How to Write a Scholarly Book Review
Writing a Scholarly Review
There are so many different types of book reviews out there but a scholarly book review is one of the most informative. Not only must it include basic facts of the book and author as well as your evaluation, but it must also provide insight into the sources used for the book. Furthermore, your reader might even want to know what makes you a reliable source for evaluating the book.
For any type of book review, there aren't a concrete set of rules. However, there are some guidelines that help to ensure successful review writing for each type of book review. It is important to remember that scholarly book reviews should be somewhere between 500-1500 words, depending on their purpose, and should not merely be an overview of your opinion of the book but act as an informative source for your audience.
Unlike most book reviews, scholarly book reviews focus more on the reliability of the book as a source before looking at its content. Therefore, you want to give only a brief overview for what it’s about and focus more on its scholarly merits. Most scholarly book reviews begin with some basic information about the book such as its date of publication. Usually this is done with the MLA format.
In your review, you want to go over the strengths and weaknesses of the book and point out any flaws, if any, in the credibility of the author’s sources. For every point you make, be sure to provide the facts to back yourself up. You want to be just as reliable a source as the ideal book your scholarly audience is looking for. Only go through the major points in the book and not a chapter by chapter overview, which can get really boring fast and doesn’t read as scholarly. It is also important to go through the sources used and determine whether or not the author did enough research and/or used reliable sources.
Another important point to remember when writing a scholarly book review is that you want to maintain a voice throughout the review that is professional and concise. This means not adding any kinds of creativity to how you choose your wording or structure your sentences. All of your energy should be focused on constructive criticism and providing the most important information on the book.
General Guidelines for Writing a Scholarly Book Review
Here are some pieces of a scholarly book review that are necessary but do not have to be followed exactly. These points are intended to just help get you started or give you an idea of what you need to include and the basics on how to write a scholarly book review:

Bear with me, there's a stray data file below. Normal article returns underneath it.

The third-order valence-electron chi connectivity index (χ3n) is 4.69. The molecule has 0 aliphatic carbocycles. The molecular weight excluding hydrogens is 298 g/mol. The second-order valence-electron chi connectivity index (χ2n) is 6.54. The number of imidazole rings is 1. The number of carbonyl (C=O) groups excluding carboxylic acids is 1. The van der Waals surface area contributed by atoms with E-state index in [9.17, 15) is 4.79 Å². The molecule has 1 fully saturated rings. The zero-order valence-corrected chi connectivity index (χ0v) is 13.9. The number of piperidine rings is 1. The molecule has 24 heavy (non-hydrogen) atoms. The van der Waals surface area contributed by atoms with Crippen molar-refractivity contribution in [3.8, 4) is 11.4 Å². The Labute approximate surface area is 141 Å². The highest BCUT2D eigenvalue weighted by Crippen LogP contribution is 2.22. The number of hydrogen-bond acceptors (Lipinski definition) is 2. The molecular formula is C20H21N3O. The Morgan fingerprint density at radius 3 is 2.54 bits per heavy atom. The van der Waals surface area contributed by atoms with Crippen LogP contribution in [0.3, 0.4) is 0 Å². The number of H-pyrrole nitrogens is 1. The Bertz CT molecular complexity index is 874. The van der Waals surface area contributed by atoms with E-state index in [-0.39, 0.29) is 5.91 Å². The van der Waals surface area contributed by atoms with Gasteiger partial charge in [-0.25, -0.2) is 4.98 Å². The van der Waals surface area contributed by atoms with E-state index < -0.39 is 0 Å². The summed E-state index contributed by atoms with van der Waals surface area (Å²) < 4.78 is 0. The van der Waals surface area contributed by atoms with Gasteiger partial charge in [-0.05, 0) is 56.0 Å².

- Provide important information about the book: here you want to start off with information such as subject matter, date of publication, and all other parts of the book usually included in an MLA format. Important information in this case is more about where the book is from and who wrote it, rather than what it's about. That part can come further on in your review.
- State the main claim of the book: what is the author's thesis? The person reading your scholarly book review will not only want the information from number one above to check the reliability of this book but they will also know what the author is actually talking about as their main argument or claim.
- State the author's purpose: this ties into telling the main claim of the book but it covers more about why the author wrote this topic and who they wrote it for. Why is their work important for the reader? This may be the point in your scholarly book review that makes or breaks the book for the reader as it is a major determining factor into whether or not this book will provide the insight or information they are looking for.
- Describe the method of development: Was the author successful in providing a solid claim with strong, reliable evidence for support? This is key for a scholarly review because if the sources for the book aren't sufficient, then your readers will not want to use it for their own purpose. Readers of scholarly book reviews are hoping to find a work that will help in their education, general knowledge, or their own writing so they want to be sure that it is reliable and trustworthy.
- Your Reliability: What makes you an expert in providing this book review? Make sure that your reader understands who is writing the scholarly book review so that they know that you are also a reliable source.
How to Write a Scholarly Book Review
When you take on writing a scholarly book review, as opposed to a review written for a younger audience or for an audience who is reading purely for entertainment, you are taking on a responsibility in proving yourself a reliable source for your readers. The books you review are intended for audiences seeking information on books that may or may not be a good source for what they need. That's where you come in. As a scholarly book reviewer, your job is to decide what is good material and what isn't and help guide your readers in the right direction.
Bad scholarly reviews come to those who either do not have sufficient skills to evaluate and provide a thoughtful perspective on a book or those who do not completely understand the process for writing a book review. Remember, rules for writing book reviews aren't set in stone but following specific guidelines can lead you on the right path to promising articles. Now that you know the basics for how to write a scholarly book review, you are well on your way toward producing reviews that your readers can rely on.
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© 2012 Lisa